The tour industry never lacks for surprises.
When DSA Vacations, the Tucson, Arizona-based operator of South African Airways Vacations, learned that South Africa’s national airline was going into a business rescue program in early December, DSA’s President Terry von Guilleaume had reason for concern. Now nearly three months later, DSA’s Africa business is sailing smoothly. But business in China, which was expected to be one of DSA’s top destinations in 2020, has tanked because the coronavirus panic has virtually shut down the destination for travelers.
DSA Vacations has seen no clearly discernible negative impact from the airline going into bankruptcy protection last December, according to the company president. “Business is good,” von Guilleaume told Travel Market Report. “We had a surprisingly strong December. Even though SAA had gone into business rescue protection, we did manage to convert a number of new bookings and groups.”
When South African Airways’ board of directors announced last December that the company was entering a business rescue plan, similar to a Chapter 11 restructuring in the U.S., there was concern about whether the procedure would affect business for the airline and all the businesses that rely on it.
When a bankruptcy proceeding is announced, there is always a concern with public perception. But there was never any real danger that the airline would cease operations or significantly cut back its service to the U.S.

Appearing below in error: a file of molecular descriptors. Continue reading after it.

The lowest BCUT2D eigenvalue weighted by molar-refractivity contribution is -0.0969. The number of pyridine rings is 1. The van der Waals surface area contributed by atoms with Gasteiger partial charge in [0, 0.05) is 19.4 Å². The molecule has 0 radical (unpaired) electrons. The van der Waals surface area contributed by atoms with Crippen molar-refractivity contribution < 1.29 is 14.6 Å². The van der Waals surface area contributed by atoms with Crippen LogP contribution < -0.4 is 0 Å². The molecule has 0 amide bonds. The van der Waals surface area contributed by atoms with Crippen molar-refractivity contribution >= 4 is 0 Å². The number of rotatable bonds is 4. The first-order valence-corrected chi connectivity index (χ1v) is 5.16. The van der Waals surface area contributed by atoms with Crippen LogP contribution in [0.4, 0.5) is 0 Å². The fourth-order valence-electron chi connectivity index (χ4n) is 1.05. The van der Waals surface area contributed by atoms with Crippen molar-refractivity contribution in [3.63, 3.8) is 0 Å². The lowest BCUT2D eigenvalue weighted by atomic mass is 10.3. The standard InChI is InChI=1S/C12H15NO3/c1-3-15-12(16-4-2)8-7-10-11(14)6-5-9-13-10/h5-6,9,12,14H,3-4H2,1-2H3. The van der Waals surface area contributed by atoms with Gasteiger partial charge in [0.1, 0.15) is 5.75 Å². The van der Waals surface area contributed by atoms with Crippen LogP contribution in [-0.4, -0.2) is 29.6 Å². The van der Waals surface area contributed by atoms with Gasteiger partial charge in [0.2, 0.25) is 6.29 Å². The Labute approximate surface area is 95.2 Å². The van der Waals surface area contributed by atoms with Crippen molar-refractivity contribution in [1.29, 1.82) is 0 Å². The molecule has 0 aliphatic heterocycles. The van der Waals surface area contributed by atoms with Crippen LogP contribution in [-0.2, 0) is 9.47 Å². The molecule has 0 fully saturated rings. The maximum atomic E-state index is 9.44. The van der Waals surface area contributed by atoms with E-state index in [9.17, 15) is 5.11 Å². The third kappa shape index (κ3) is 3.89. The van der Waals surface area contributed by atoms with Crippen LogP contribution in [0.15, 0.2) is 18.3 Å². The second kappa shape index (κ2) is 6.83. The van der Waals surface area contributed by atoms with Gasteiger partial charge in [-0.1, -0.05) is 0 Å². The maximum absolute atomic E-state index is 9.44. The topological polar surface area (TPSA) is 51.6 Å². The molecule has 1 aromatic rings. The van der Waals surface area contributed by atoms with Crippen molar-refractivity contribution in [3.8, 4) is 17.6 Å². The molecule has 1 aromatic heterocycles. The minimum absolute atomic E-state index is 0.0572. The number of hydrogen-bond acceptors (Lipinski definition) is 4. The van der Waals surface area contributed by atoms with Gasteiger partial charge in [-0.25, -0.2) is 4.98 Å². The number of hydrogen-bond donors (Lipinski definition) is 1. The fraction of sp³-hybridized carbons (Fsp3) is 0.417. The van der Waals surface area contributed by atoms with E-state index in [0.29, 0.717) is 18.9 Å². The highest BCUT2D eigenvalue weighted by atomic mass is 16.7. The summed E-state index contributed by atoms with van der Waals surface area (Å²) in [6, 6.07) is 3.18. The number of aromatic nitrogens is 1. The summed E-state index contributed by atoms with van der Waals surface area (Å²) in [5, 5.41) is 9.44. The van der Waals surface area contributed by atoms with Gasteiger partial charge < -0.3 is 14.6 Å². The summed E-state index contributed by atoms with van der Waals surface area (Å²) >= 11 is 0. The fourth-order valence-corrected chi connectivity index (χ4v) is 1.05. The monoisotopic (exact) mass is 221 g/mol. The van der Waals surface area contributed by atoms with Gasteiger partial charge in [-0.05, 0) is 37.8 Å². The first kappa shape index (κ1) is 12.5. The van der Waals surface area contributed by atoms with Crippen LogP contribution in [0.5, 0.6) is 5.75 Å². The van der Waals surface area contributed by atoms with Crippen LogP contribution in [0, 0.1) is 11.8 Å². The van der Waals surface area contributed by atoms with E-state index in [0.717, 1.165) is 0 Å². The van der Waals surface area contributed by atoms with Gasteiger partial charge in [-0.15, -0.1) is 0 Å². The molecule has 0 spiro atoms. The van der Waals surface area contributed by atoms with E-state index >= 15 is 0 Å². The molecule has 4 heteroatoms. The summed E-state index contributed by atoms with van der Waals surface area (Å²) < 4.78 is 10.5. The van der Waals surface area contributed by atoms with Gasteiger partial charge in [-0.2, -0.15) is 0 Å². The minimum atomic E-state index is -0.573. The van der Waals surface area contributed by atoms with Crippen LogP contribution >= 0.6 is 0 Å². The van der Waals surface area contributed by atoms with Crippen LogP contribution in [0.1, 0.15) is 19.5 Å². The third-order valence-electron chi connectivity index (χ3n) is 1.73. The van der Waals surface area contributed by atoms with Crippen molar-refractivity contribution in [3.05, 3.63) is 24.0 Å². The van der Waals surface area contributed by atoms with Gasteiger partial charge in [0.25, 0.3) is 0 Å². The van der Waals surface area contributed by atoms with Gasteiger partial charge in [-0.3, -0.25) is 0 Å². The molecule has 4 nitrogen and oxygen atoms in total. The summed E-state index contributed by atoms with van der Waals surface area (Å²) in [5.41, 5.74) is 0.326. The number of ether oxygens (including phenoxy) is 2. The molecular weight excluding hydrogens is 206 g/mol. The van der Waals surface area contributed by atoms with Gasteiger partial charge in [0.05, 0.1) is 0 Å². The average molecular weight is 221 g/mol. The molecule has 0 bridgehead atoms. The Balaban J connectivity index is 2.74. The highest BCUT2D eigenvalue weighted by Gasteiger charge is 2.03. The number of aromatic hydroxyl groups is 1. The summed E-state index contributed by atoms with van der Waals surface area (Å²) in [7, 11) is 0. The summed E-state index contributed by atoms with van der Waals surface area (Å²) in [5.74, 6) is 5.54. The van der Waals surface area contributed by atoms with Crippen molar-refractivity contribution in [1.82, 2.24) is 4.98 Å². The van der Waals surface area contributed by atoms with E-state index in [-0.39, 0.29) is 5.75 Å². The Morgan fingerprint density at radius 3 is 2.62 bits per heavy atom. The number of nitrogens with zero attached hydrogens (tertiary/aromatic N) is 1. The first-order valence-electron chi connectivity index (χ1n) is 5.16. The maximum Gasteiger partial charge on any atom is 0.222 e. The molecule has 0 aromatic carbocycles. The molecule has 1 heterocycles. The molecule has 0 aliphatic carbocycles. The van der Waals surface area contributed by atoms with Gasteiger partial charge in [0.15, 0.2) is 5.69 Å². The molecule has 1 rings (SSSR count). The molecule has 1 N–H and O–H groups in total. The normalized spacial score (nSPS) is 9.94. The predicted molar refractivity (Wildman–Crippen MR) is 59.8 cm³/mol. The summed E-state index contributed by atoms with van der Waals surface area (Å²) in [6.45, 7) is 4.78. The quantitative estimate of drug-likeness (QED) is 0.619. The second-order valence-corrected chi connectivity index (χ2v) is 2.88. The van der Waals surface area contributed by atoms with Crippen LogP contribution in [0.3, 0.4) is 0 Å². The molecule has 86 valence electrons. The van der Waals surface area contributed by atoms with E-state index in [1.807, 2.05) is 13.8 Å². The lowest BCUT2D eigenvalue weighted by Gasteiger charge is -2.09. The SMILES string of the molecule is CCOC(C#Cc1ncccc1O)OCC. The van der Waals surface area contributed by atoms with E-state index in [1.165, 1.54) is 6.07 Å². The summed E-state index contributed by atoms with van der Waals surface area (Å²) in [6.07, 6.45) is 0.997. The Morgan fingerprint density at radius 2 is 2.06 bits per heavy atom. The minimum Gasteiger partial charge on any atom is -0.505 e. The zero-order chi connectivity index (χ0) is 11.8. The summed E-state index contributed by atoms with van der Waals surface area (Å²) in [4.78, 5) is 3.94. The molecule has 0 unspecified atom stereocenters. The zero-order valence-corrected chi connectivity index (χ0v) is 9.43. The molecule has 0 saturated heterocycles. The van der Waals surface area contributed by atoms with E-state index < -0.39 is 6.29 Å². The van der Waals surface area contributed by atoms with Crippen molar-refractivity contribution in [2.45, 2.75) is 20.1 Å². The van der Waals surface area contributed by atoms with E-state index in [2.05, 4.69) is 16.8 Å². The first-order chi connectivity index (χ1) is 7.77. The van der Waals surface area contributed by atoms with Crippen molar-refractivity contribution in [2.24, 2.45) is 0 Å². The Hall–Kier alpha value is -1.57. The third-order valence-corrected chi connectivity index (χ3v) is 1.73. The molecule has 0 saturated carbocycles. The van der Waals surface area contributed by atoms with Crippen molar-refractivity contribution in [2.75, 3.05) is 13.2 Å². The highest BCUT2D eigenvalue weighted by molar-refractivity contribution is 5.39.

A national priority
South African Airways’ operation is essential to the functioning of the country, and it is backed by the government. SAA’s American routes, in particular, are far too important to the country to be cut back. There are many other routes, including domestic South African routes, that would see the chopping block long before those.
While the airline’s board of directors is taking steps to remedy financial problems within the organization, its continued operation is not in question. It is an essential operation on which the government places a high priority.
Todd Neuman, executive vice president North America, for South African Airways, told Travel Market Report: “The business rescue plan is currently progressing as scheduled. The business rescue practitioners have been successful in securing funding to carry SAA through the business rescue process. They are planning to submit a business rescue plan at the end of February.”